And then I found the yarn! Two stores were within walking distance, and one was having their grand opening as well! Fibre space (here they are on Facebook) had opened that morning - a nice airy space with lots of well-organized shelves, though they were only half-full since all the yarn hadn't come in yet. They did have samples of the yarns yet to come in, though, so people could touch and grope and fall in love! I bought a skein of 100% merino superwash sock yarn in a deep purple/green colorway called Iris and a set of #2 dpns to start the infamous Pomatomus socks - yay! I really loved the colors and, now that I've started the socks, love that it's not pooling strangely and the variagation doesn't lead to striping! The people there were very nice, fun, and excited, and I really enjoyed myself. I wished I had brought some knitting so I could have just spent some time on their couches! I also purchased a reusable bag with their logo - big enough for the sweater parts I've got in progress.
The second shop, though promising, was a bit disappointing. It was completely void of customers, and the only employee was very quiet and a little standoffish. I did buy a single skein of a locally-dyed yarn because 1) it was locally dyed and I wanted a souvenir yarn, 2) it was so soft, a 50/50 blend of merino and silk, and 3) it was the only skein of a pretty varigated green - I'm a sucker for orphan skeins, they're like little lost kittens!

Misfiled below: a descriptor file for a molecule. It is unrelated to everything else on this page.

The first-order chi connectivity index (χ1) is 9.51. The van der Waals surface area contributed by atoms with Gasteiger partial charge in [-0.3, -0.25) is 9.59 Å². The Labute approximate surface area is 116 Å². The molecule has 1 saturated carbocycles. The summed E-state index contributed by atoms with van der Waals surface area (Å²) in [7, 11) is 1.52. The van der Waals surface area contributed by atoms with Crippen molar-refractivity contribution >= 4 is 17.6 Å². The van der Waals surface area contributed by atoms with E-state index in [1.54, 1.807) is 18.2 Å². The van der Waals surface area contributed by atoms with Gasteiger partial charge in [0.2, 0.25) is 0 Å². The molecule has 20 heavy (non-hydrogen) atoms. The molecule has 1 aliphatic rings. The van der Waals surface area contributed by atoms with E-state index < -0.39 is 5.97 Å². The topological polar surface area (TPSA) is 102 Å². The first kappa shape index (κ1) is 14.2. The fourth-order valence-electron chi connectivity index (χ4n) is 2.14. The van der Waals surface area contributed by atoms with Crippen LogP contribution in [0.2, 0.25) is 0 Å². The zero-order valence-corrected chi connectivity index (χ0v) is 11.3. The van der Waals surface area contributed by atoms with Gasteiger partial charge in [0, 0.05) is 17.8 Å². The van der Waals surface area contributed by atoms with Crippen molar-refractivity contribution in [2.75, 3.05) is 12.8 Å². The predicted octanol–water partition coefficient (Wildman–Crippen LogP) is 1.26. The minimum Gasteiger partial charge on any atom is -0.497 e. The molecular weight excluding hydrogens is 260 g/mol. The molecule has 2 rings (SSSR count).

Since I hadn't brought any knitting with me, I planned to go back to the hotel - but first, a side trip to Trader Joe's! There aren't any Trader Joe's in Colorado, so I needed to get my fix. Tasted some wines, bought a lot of chocolates and freeze-dried fruit, and picked up some Bourbon Vanilla and Spanish Saffron for much better prices than I can get around my town. After that, it was back to the hotel, where I spent the rest of the afternoon winding my new sock yarn and starting the Pomatomus - got all the way through the cuff and into the pattern before Mr. Llama returned and we were off for dinner.
To be continued . . .
Tuesday, July 7, 2009
I came up with this beef stew recipe after some great discussions with friends on the Television Without Pity Semi-Homemade Cooking with Sandra Lee forum about crockpot cooking and how to make good meals without cooking like Sandra Lee.
I suppose I should explain further.